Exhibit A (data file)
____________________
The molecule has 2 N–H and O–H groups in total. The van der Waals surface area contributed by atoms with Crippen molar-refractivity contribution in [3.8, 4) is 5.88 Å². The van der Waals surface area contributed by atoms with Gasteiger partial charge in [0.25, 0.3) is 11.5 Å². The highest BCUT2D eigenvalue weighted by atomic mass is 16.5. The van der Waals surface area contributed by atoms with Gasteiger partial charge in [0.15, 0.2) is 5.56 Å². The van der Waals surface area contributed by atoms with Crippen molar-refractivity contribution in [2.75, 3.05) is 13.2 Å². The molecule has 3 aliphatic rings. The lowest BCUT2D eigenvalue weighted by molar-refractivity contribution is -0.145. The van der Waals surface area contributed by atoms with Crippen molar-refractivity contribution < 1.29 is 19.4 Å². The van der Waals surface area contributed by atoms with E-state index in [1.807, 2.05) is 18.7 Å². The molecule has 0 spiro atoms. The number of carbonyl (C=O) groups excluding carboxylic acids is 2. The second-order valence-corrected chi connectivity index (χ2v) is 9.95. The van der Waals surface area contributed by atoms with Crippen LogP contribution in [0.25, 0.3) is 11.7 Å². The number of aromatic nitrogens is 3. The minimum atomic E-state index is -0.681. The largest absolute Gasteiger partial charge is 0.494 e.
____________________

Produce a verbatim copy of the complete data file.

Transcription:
The molecule has 2 N–H and O–H groups in total. The van der Waals surface area contributed by atoms with Crippen molar-refractivity contribution in [3.8, 4) is 5.88 Å². The van der Waals surface area contributed by atoms with Gasteiger partial charge in [0.25, 0.3) is 11.5 Å². The highest BCUT2D eigenvalue weighted by atomic mass is 16.5. The van der Waals surface area contributed by atoms with Gasteiger partial charge in [0.15, 0.2) is 5.56 Å². The van der Waals surface area contributed by atoms with Crippen molar-refractivity contribution in [2.75, 3.05) is 13.2 Å². The molecule has 3 aliphatic rings. The lowest BCUT2D eigenvalue weighted by molar-refractivity contribution is -0.145. The van der Waals surface area contributed by atoms with Crippen molar-refractivity contribution < 1.29 is 19.4 Å². The van der Waals surface area contributed by atoms with E-state index in [1.807, 2.05) is 18.7 Å². The molecule has 0 spiro atoms. The number of carbonyl (C=O) groups excluding carboxylic acids is 2. The second-order valence-corrected chi connectivity index (χ2v) is 9.95. The van der Waals surface area contributed by atoms with Crippen LogP contribution in [0.25, 0.3) is 11.7 Å². The number of aromatic nitrogens is 3. The minimum atomic E-state index is -0.681. The largest absolute Gasteiger partial charge is 0.494 e.